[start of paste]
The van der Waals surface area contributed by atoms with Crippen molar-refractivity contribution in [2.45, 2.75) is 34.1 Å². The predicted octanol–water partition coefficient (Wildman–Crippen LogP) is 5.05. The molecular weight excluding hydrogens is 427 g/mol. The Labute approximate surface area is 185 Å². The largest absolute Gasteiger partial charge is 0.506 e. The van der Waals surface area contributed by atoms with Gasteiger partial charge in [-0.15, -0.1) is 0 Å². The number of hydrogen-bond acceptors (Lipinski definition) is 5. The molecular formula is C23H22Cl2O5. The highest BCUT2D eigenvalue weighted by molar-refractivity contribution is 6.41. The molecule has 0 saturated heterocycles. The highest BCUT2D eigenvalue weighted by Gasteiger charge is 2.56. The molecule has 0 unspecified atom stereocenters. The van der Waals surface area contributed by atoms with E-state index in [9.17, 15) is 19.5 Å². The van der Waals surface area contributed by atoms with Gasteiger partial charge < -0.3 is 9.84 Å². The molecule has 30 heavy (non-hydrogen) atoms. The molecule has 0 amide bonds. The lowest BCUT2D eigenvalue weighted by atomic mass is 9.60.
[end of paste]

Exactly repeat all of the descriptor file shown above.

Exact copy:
The van der Waals surface area contributed by atoms with Crippen molar-refractivity contribution in [2.45, 2.75) is 34.1 Å². The predicted octanol–water partition coefficient (Wildman–Crippen LogP) is 5.05. The molecular weight excluding hydrogens is 427 g/mol. The Labute approximate surface area is 185 Å². The largest absolute Gasteiger partial charge is 0.506 e. The van der Waals surface area contributed by atoms with Gasteiger partial charge in [-0.15, -0.1) is 0 Å². The number of hydrogen-bond acceptors (Lipinski definition) is 5. The molecular formula is C23H22Cl2O5. The highest BCUT2D eigenvalue weighted by molar-refractivity contribution is 6.41. The molecule has 0 saturated heterocycles. The highest BCUT2D eigenvalue weighted by Gasteiger charge is 2.56. The molecule has 0 unspecified atom stereocenters. The van der Waals surface area contributed by atoms with E-state index in [9.17, 15) is 19.5 Å². The van der Waals surface area contributed by atoms with Gasteiger partial charge < -0.3 is 9.84 Å². The molecule has 30 heavy (non-hydrogen) atoms. The molecule has 0 amide bonds. The lowest BCUT2D eigenvalue weighted by atomic mass is 9.60.